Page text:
How to Define and Build an Effective Cyber Threat Intelligence Capability (2015)
Chapter 3. Defining Business Objectives or “Start with Why”
When it comes to “Why” start, build, plan, or even have a conversation about planning or building a threat-intelligence capability, it is important to start with “Why” at a business level. We cover the six macro-level reasons to build a cyber-threat capability.
Financial Institutions Examination Council (FFIEC) Guidelines
social media monitoring
open-source intelligence team
As mentioned earlier, most of the chapters in this book leverage a simple construct or sequence of “Why, What, How and Who”. In this case, when it comes to why start, build, plan or even have a conversation about planning or building a threat intelligence capability, it is important to start with “why” at a business level. If you belong to the nonprofit or governmental sectors, the term business objectives may not apply. You can, however, translate that to organizational objectives or agency mission. In other words, if you are part of a military unit, a nonprofit or a civilian agency, some of the “why’s” may be a little different than what you read here. For a commercial organization, though, there are really only six macro-level reasons to do anything.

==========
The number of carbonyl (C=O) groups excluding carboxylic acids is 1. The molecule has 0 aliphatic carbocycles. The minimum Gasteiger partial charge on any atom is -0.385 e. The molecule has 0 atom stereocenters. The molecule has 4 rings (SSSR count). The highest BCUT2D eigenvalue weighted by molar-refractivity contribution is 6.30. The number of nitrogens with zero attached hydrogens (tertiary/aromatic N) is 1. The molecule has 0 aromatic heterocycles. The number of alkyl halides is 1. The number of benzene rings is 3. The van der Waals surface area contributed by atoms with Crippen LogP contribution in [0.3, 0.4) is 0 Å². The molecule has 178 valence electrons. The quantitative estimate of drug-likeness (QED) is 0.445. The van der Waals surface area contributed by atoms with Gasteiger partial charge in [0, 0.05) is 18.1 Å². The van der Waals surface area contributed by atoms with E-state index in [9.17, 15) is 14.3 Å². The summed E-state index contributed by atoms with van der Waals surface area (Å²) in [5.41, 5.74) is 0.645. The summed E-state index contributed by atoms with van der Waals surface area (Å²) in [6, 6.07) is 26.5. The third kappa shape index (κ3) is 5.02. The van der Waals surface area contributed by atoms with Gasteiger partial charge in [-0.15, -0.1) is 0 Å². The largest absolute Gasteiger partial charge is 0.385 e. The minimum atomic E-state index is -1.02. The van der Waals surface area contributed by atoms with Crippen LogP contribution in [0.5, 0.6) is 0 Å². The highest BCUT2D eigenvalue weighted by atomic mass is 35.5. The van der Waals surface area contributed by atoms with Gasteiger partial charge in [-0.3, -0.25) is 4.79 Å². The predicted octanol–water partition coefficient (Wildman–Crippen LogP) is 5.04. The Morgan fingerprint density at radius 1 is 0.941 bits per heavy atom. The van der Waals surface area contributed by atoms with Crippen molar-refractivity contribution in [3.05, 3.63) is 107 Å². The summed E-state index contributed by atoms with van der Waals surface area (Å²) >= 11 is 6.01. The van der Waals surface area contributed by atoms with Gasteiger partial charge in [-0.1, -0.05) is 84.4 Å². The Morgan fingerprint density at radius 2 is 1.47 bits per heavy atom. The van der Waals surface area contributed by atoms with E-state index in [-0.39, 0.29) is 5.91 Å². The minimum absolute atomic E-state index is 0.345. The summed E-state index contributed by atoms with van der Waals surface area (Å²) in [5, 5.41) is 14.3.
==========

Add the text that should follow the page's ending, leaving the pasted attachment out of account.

1. Growing revenue, or the margin on the revenue you have already have
2. Lowering expenses
3. Reducing business risk
4. Increasing customer satisfaction and retention, which eventually should translate to more revenue or more margin, but which are worthwhile objectives in their own right
5. Increasing employee retention and satisfaction, which eventually should translate to lower expenses, but which are again worthwhile objectives in their own right
6. Complying with regulations or over governmental mandate, that is, “because you just have to”
At the executive management, top floor, corner office level, these are the only six reasons to organizationally bother with the effort, expenditure, and disruption of doing anything, especially something new. That has to be the “why” with which defining and building a threat intelligence capability must align.
3.1. When defining business objectives, language matters
Language matters. The translation from security or intelligence to a perspective that matters to management is a critical step in both the planning and ongoing operations process, and one where security and intelligence professionals sometimes hit some stumbling blocks because they do not have the “interpreter” with the language skills to make that jump. Teams will sometimes employ a dozen very smart people who read raw source code and speak binary, but none who speak “management”. Although some do not believe in its power, the translation is going to be very important in both directions.